No, Accepting Art Donations for Marijuana Is Not Legal

530 Gallery owners Adam Zimmerli and Devon Hawk Hazard (Screen capture from CBS)
530 Gallery owners Adam Zimmerli and Devon Hawk Hazard (Screen capture from CBS)

In a surprising new business model for art galleries, a space named 530 Art & Upcycle on Santa Fe Boulevard in Denver, Colorado, was caught offering free marijuana to anyone who donated to the gallery, reports CBS.

Gallery 530 in Denver (Screen capture from CBS)
Gallery 530 in Denver (Screen capture from CBS)

Despite the fact that recreational marijuana use was legalized in Colorado last year under the state’s Amendment 64, the gallery’s actions turned out to be totally illegal. Amendment 64 makes it possible for marijuana consumers to grow a small amount of cannabis and give it away up to an ounce to friends for free, but it’s very difficult to actually sell the plant to non-medical users. The first recreational marijuana retail outlets have yet to be certified by the government.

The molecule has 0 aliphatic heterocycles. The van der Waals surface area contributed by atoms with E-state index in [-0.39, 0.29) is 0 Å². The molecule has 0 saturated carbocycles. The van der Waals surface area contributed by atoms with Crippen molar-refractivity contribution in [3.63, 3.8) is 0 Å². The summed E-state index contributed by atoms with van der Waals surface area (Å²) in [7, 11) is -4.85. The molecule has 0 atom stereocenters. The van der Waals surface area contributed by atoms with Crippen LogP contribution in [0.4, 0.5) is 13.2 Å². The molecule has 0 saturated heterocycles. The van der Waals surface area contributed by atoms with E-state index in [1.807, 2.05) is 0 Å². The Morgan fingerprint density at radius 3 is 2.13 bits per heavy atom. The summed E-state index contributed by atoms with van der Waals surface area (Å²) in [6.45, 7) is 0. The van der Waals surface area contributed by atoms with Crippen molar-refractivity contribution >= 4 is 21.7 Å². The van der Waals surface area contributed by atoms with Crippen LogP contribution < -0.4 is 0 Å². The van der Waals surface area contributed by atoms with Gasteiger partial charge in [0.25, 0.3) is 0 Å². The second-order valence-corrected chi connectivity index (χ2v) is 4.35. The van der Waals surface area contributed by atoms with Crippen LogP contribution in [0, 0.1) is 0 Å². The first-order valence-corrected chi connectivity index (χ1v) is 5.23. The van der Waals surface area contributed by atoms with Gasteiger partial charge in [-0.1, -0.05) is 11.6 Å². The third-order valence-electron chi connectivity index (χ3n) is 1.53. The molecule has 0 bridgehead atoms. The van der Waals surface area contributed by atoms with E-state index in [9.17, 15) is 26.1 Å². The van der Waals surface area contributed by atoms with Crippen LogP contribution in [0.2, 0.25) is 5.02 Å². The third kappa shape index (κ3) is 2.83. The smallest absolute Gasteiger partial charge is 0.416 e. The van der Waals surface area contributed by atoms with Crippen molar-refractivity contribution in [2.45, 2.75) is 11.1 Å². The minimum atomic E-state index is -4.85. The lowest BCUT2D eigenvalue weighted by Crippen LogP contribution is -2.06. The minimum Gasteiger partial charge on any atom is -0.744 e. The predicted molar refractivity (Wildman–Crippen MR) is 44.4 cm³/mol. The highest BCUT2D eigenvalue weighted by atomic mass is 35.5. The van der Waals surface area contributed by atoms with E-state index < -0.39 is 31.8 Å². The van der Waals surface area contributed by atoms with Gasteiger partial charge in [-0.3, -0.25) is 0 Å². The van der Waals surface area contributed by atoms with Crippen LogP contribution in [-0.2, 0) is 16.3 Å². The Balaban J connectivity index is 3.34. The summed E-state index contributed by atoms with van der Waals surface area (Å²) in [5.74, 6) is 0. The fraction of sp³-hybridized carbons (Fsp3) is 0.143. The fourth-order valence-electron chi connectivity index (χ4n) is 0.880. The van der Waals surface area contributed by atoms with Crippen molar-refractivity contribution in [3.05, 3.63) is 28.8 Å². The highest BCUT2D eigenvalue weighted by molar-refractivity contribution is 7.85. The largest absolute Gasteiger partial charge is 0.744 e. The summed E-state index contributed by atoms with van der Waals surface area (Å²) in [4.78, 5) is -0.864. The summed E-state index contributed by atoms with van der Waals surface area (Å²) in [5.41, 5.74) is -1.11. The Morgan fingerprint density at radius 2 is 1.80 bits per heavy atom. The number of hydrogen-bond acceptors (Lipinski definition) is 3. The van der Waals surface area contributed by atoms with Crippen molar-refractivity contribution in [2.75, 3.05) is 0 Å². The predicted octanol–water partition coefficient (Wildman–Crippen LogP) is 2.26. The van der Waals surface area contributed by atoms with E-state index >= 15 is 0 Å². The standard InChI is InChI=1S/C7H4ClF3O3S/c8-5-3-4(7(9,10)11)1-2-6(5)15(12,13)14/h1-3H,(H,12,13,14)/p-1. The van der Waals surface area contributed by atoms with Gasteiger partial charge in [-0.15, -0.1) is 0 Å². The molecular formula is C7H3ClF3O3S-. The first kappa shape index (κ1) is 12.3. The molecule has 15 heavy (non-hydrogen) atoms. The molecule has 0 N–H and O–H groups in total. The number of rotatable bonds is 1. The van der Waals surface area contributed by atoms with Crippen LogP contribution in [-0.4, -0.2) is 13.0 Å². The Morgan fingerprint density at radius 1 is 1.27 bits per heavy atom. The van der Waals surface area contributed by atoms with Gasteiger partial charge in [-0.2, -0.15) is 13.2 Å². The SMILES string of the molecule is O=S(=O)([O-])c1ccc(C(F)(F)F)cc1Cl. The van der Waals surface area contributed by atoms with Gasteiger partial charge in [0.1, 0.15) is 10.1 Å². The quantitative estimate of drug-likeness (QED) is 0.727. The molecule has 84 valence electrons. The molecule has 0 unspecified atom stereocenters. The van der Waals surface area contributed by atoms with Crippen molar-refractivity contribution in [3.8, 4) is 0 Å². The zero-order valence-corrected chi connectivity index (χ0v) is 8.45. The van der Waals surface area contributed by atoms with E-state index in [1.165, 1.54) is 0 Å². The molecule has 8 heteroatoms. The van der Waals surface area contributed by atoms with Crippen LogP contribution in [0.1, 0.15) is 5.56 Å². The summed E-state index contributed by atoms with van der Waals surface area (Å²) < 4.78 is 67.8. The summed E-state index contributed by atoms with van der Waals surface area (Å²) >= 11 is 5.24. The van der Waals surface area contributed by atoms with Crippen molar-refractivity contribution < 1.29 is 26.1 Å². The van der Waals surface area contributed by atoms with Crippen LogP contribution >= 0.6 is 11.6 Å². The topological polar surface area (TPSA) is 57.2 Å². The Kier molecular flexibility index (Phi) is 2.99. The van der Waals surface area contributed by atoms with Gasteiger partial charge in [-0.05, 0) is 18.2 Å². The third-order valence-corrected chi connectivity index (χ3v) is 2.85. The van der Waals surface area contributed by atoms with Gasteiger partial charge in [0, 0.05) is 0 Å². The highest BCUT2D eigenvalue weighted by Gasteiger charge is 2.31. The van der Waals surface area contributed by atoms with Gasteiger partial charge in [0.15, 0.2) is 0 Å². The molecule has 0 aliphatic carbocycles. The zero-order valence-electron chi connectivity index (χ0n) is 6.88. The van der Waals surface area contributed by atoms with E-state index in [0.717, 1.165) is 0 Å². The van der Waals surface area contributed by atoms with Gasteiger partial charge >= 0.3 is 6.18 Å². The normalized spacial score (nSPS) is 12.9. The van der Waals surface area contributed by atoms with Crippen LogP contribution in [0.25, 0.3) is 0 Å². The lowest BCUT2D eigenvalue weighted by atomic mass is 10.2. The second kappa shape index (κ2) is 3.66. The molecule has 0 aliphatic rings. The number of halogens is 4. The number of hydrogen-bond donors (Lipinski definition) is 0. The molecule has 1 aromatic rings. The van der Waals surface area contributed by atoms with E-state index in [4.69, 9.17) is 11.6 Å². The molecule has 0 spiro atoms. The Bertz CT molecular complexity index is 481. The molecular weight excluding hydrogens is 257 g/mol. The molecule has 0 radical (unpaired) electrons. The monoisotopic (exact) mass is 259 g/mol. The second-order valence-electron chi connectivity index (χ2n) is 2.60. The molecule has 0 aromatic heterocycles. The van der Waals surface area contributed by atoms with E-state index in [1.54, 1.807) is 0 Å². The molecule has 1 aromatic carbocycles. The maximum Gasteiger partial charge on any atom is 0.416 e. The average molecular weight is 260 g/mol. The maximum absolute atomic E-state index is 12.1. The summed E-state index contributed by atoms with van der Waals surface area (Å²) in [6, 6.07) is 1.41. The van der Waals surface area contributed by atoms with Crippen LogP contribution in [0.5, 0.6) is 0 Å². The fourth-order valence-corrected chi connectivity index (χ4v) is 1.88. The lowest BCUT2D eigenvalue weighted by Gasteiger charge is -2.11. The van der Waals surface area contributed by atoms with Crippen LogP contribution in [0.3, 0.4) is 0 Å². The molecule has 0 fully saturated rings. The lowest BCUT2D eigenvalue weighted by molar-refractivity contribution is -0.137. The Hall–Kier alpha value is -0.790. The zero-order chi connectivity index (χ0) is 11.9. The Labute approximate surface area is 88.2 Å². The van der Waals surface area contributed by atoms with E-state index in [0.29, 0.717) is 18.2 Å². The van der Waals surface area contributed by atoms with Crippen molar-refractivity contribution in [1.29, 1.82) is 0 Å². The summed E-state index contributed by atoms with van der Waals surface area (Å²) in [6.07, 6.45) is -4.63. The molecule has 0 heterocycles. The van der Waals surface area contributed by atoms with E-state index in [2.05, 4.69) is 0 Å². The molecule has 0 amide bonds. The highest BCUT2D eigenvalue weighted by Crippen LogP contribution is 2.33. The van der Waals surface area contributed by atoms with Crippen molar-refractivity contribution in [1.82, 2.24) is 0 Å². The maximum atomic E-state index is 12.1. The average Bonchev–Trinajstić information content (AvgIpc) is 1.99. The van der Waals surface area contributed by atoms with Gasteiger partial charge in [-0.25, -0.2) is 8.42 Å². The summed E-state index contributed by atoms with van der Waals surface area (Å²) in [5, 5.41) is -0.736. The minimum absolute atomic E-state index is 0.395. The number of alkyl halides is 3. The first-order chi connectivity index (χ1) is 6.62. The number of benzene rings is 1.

That means that weed aficionados have been finding their own ways to profit from the drug. 530 Art & Upcycle founders Adam Zimmerli and Devon Hawk Hazard advertised on Craigslist that their art space offered “high grade marijuana, free with a donation to the gallery,” an operation that they called the Cannabis Club of Denver. In a sting operation, “vice and narcotics officers received hundreds of dollars of pot with marked money put into a jar marked ‘Donations,’” CBS writes. Sadly, sticking money in a donations jar does not be that it is suddenly legal and unrelated to giving away weed.

A Gallery 530 owner with his painting (Image via Gallery 530's Facebook)
A Gallery 530 collector (Image via Gallery 530’s Facebook)

“We didn’t sell marijuana to anyone, we never distributed marijuana, we did have a private marijuana club,” Zimmerli later said. The problem is that while legal club operations have popped up to foster the collective consumption of marijuana, the practice has to be unrelated to exchanging money for the actual plant. Woops.

The 530 gallery’s Facebook page doesn’t advertise marijuana, but it does list a painting party for just $40. The space appears to be a harmless arts and crafts center, with one owner displaying a fairly stoneriffic canvas of a very red-eyed woman. Though the club has ceased to exist, the gallery continues operations.

Turns out, the fact that 530’s name is two numbers removed from 420 wasn’t a coincidence. Maybe their exhibitions could be a stop on Colorado’s new business of marijuana tour packages?

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